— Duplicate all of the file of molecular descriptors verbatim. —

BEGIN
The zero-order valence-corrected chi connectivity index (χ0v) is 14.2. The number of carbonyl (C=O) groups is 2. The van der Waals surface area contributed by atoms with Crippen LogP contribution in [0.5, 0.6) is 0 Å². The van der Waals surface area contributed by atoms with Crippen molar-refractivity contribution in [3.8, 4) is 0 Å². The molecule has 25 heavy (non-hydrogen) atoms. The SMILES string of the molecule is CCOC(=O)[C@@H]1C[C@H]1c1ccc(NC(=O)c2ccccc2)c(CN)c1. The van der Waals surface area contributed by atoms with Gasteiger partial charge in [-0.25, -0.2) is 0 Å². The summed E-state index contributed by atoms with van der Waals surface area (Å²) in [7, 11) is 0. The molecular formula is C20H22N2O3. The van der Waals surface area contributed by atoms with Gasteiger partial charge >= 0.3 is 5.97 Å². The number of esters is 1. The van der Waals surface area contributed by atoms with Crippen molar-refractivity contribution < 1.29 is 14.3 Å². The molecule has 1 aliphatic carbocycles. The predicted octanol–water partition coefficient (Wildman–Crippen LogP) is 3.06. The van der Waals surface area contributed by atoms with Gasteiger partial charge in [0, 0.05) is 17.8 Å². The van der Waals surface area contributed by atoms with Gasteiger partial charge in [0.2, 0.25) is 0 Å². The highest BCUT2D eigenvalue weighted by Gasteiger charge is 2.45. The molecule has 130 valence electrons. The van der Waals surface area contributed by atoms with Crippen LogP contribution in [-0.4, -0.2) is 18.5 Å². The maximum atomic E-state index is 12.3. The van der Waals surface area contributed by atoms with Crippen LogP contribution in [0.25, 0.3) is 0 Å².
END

The zero-order valence-corrected chi connectivity index (χ0v) is 14.2. The number of carbonyl (C=O) groups is 2. The van der Waals surface area contributed by atoms with Crippen LogP contribution in [0.5, 0.6) is 0 Å². The van der Waals surface area contributed by atoms with Crippen molar-refractivity contribution in [3.8, 4) is 0 Å². The molecule has 25 heavy (non-hydrogen) atoms. The SMILES string of the molecule is CCOC(=O)[C@@H]1C[C@H]1c1ccc(NC(=O)c2ccccc2)c(CN)c1. The van der Waals surface area contributed by atoms with Gasteiger partial charge in [-0.25, -0.2) is 0 Å². The summed E-state index contributed by atoms with van der Waals surface area (Å²) in [7, 11) is 0. The molecular formula is C20H22N2O3. The van der Waals surface area contributed by atoms with Gasteiger partial charge >= 0.3 is 5.97 Å². The number of esters is 1. The van der Waals surface area contributed by atoms with Crippen molar-refractivity contribution < 1.29 is 14.3 Å². The molecule has 1 aliphatic carbocycles. The predicted octanol–water partition coefficient (Wildman–Crippen LogP) is 3.06. The van der Waals surface area contributed by atoms with Gasteiger partial charge in [0, 0.05) is 17.8 Å². The van der Waals surface area contributed by atoms with Gasteiger partial charge in [0.2, 0.25) is 0 Å². The highest BCUT2D eigenvalue weighted by Gasteiger charge is 2.45. The molecule has 130 valence electrons. The van der Waals surface area contributed by atoms with Crippen LogP contribution in [-0.4, -0.2) is 18.5 Å². The maximum atomic E-state index is 12.3. The van der Waals surface area contributed by atoms with Crippen LogP contribution in [0.25, 0.3) is 0 Å².